I looked everywhere but I was presented with no silver lining. Not so much a rock and hard place as trapped in rocks as far as the eye could see. There was no push to have surgery and to be honest a real kindness in the consultation but clearly a desire for me to understand the reality. A Pilates class on a Tuesday night wasn't going to fix this I finally had to accept. Thankfully my husband had come with me as I'm sure afterwards I would have doubted such a message. 
I was hit with shock that knocked me over like an unexpected wave. We left the clinic in a fog of fear with a promise to be seen anytime so we could ask more questions.
Since then I have twisted and turned in my thinking, crazy to have surgery, or crazy not to consider it? Should I stop working or keep going? Should I get a stick or will it be a wheelchair I will need? Am I safe to go out, should I get advice on exercises I can do to keep me strong? And on and on and on....
 I've been getting advice from other trusted people too , so slowly my fear has settled a bit and I'm trying to find out as much as I can, look at a second opinion and basically question rather than just take the offer of a fairly devastating and one dimensional approach. I helped to write the self management strategy in Scotland and my role is in part to empower others to do what they can to enable their wellbeing and ensure they are listened to. That's the world I represent and as I love to live my life with irony I'm also, having just been diagnosed with a spinal issue, working with the Neurological programme at the Alliance to raise the voice of the Neurological community. This level of lived experience I would prefer to have avoided but as ever I will use it to deepen my understanding and influence change where I can, whilst trying to find my way through this and live my life.

Meantime I've bought a fancy stick to help when I'm out and about as I've been feeling a bit vulnerable in crowds and busy stations. I plan to channel my inner Mary Fleming ( aka my Mum) who used her stick to get attention and as a license to get away with anything to be honest. So yes, watch this space!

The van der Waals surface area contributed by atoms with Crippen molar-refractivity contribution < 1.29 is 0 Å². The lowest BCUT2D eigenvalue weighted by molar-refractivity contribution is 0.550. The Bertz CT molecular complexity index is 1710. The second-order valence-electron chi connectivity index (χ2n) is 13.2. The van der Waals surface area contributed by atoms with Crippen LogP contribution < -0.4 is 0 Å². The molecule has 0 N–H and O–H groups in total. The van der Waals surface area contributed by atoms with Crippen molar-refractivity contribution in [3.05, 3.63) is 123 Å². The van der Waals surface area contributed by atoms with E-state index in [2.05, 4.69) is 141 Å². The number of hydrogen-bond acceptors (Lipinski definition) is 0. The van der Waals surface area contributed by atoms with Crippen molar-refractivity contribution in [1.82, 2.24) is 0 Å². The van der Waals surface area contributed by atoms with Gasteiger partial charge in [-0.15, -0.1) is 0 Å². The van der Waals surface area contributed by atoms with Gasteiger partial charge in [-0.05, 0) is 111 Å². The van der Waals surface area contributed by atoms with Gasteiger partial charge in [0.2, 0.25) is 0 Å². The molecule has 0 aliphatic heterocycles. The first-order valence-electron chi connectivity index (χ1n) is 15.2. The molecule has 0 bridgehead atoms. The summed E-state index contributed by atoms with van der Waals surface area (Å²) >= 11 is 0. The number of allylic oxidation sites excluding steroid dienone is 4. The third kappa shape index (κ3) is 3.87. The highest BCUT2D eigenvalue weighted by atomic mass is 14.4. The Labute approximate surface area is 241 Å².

Saturday, 26 August 2017

no more war...

So this week I had the confimation that the back and leg pain I’ve been dealing with of late is the result of pressure on my spine and needs more investigation urgently. No one seems to think its related to previous cancer diagnoses but its plummeted me back into the world of scans, appointments and uncertainty. I’m an old hand at this game of course so I’ve got those wonder woman pants looked out, ready to tackle what’s ahead. 
I’ve been asking people- who I thought might know- what should I do? Do I lie about on a chaise longue? Or should I be keeping as active as I can but try not to make things worse? I’ve stopped the exercises from the physio I was going to until we have more detail but I’m honestly in the dark as to how to approach this. 
I am drawn to contrast this with a breast cancer diagnosis when frankly most of us get a barrage of well intended advice on pretty much everything. And then of course we are told relentlessly to fight it. Every war analogy dusted off so much so that we on the receiving end, run for the armour.  The cancer heroes aren’t allowed to grieve or look sick, or get angry or feel hellish, or get scared. No the heroes are the ones who keep working, who run or walk marathons in decorated bras ( all through the night too as if a day time walk wasnt enough!), who make Sunday dinner in immaculate houses, who shield their families and friends from their suffering and take up tai chi in their spare time. And if we’re not heroes it feels like there’s a subtle undercurrent of judgement. And if the cancer returns, well then we get to be guilty too. Didn't fight hard enough, juice enough, exercise enough, ate too much refined sugar, gluten,dairy, drank too much know how it goes.
How I wish I could just wave the white flag and say, hang on a minute I’m a pacifist. I don't do war. I do want instead to be kind to myself, to encourage my wellbeing, to take care of my emotions, to rest as well as to exercise, to find joy in life, to nurture gratitude, to take time for people I love and not give all my energy to fighting.